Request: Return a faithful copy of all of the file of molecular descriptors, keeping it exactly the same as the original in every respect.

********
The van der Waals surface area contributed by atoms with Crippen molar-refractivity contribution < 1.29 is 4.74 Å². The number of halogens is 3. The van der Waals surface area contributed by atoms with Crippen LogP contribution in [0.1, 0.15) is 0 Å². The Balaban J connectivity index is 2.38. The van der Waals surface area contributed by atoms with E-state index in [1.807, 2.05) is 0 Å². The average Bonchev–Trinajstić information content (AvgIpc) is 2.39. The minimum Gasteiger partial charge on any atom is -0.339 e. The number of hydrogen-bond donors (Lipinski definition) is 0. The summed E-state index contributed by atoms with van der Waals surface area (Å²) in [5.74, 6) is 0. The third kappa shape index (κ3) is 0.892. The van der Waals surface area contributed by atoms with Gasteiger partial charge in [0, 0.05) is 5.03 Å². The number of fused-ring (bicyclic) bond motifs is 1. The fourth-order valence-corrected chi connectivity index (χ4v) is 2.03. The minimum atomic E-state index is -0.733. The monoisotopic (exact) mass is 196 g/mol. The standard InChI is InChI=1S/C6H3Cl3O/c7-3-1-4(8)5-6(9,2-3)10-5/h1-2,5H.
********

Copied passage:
The van der Waals surface area contributed by atoms with Crippen molar-refractivity contribution < 1.29 is 4.74 Å². The number of halogens is 3. The van der Waals surface area contributed by atoms with Crippen LogP contribution in [0.1, 0.15) is 0 Å². The Balaban J connectivity index is 2.38. The van der Waals surface area contributed by atoms with E-state index in [1.807, 2.05) is 0 Å². The average Bonchev–Trinajstić information content (AvgIpc) is 2.39. The minimum Gasteiger partial charge on any atom is -0.339 e. The number of hydrogen-bond donors (Lipinski definition) is 0. The summed E-state index contributed by atoms with van der Waals surface area (Å²) in [5.74, 6) is 0. The third kappa shape index (κ3) is 0.892. The van der Waals surface area contributed by atoms with Gasteiger partial charge in [0, 0.05) is 5.03 Å². The number of fused-ring (bicyclic) bond motifs is 1. The fourth-order valence-corrected chi connectivity index (χ4v) is 2.03. The minimum atomic E-state index is -0.733. The monoisotopic (exact) mass is 196 g/mol. The standard InChI is InChI=1S/C6H3Cl3O/c7-3-1-4(8)5-6(9,2-3)10-5/h1-2,5H.